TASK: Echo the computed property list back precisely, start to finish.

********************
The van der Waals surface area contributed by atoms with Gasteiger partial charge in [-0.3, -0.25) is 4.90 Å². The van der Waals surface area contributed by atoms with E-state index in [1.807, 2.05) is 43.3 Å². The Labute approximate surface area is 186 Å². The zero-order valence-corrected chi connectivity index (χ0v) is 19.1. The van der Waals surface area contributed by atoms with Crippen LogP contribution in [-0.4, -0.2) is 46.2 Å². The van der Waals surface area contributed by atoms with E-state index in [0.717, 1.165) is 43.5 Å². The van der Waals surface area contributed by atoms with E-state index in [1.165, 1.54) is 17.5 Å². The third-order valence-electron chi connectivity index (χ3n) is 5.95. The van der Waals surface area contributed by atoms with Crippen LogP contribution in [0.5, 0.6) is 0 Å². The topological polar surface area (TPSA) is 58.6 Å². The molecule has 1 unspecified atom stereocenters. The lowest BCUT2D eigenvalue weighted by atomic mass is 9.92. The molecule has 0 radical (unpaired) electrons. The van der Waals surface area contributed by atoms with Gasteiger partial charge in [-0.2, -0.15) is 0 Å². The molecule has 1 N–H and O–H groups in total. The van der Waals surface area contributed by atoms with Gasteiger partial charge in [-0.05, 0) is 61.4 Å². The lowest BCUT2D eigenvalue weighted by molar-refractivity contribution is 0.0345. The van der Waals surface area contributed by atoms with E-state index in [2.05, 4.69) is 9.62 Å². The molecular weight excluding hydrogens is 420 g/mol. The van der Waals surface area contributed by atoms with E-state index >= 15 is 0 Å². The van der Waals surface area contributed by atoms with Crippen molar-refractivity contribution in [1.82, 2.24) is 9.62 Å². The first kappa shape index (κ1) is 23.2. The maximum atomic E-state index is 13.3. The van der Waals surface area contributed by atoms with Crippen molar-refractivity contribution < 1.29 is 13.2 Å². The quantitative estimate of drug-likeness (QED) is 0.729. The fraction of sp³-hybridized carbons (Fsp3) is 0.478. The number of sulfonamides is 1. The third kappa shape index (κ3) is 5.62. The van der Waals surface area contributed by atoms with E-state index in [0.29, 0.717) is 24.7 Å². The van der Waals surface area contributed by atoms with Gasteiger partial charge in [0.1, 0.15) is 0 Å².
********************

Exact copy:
The van der Waals surface area contributed by atoms with Gasteiger partial charge in [-0.3, -0.25) is 4.90 Å². The van der Waals surface area contributed by atoms with E-state index in [1.807, 2.05) is 43.3 Å². The Labute approximate surface area is 186 Å². The zero-order valence-corrected chi connectivity index (χ0v) is 19.1. The van der Waals surface area contributed by atoms with Crippen LogP contribution in [-0.4, -0.2) is 46.2 Å². The van der Waals surface area contributed by atoms with E-state index in [0.717, 1.165) is 43.5 Å². The van der Waals surface area contributed by atoms with E-state index in [1.165, 1.54) is 17.5 Å². The third-order valence-electron chi connectivity index (χ3n) is 5.95. The van der Waals surface area contributed by atoms with Crippen LogP contribution in [0.5, 0.6) is 0 Å². The topological polar surface area (TPSA) is 58.6 Å². The molecule has 1 unspecified atom stereocenters. The lowest BCUT2D eigenvalue weighted by atomic mass is 9.92. The molecule has 0 radical (unpaired) electrons. The van der Waals surface area contributed by atoms with Gasteiger partial charge in [-0.2, -0.15) is 0 Å². The molecule has 1 N–H and O–H groups in total. The van der Waals surface area contributed by atoms with Gasteiger partial charge in [-0.05, 0) is 61.4 Å². The lowest BCUT2D eigenvalue weighted by molar-refractivity contribution is 0.0345. The van der Waals surface area contributed by atoms with E-state index in [2.05, 4.69) is 9.62 Å². The molecular weight excluding hydrogens is 420 g/mol. The van der Waals surface area contributed by atoms with E-state index >= 15 is 0 Å². The van der Waals surface area contributed by atoms with Crippen molar-refractivity contribution in [1.82, 2.24) is 9.62 Å². The first kappa shape index (κ1) is 23.2. The maximum atomic E-state index is 13.3. The van der Waals surface area contributed by atoms with Crippen molar-refractivity contribution < 1.29 is 13.2 Å². The quantitative estimate of drug-likeness (QED) is 0.729. The fraction of sp³-hybridized carbons (Fsp3) is 0.478. The number of sulfonamides is 1. The third kappa shape index (κ3) is 5.62. The van der Waals surface area contributed by atoms with E-state index in [0.29, 0.717) is 24.7 Å². The van der Waals surface area contributed by atoms with Gasteiger partial charge in [0.1, 0.15) is 0 Å².